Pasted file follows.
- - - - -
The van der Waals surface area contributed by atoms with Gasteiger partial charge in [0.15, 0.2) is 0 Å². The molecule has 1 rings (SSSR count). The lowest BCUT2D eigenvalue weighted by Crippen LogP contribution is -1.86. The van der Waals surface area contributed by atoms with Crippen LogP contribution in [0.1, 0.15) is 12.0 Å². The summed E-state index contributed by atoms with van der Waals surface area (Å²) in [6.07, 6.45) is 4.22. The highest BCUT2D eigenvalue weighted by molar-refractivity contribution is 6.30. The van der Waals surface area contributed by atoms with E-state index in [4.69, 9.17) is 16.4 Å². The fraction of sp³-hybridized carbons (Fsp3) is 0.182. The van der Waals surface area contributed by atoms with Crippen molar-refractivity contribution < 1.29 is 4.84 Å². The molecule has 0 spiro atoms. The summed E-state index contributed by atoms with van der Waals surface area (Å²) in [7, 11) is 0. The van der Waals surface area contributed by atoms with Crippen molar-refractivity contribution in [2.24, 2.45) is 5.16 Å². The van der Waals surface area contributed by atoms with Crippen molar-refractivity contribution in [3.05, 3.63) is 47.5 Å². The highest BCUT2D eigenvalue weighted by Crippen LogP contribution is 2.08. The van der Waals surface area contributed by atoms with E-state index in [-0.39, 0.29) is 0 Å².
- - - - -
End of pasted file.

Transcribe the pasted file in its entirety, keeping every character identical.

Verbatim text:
The van der Waals surface area contributed by atoms with Gasteiger partial charge in [0.15, 0.2) is 0 Å². The molecule has 1 rings (SSSR count). The lowest BCUT2D eigenvalue weighted by Crippen LogP contribution is -1.86. The van der Waals surface area contributed by atoms with Crippen LogP contribution in [0.1, 0.15) is 12.0 Å². The summed E-state index contributed by atoms with van der Waals surface area (Å²) in [6.07, 6.45) is 4.22. The highest BCUT2D eigenvalue weighted by molar-refractivity contribution is 6.30. The van der Waals surface area contributed by atoms with E-state index in [4.69, 9.17) is 16.4 Å². The fraction of sp³-hybridized carbons (Fsp3) is 0.182. The van der Waals surface area contributed by atoms with Crippen molar-refractivity contribution < 1.29 is 4.84 Å². The molecule has 0 spiro atoms. The summed E-state index contributed by atoms with van der Waals surface area (Å²) in [7, 11) is 0. The van der Waals surface area contributed by atoms with Crippen molar-refractivity contribution in [2.24, 2.45) is 5.16 Å². The van der Waals surface area contributed by atoms with Crippen molar-refractivity contribution in [3.05, 3.63) is 47.5 Å². The highest BCUT2D eigenvalue weighted by Crippen LogP contribution is 2.08. The van der Waals surface area contributed by atoms with E-state index in [-0.39, 0.29) is 0 Å².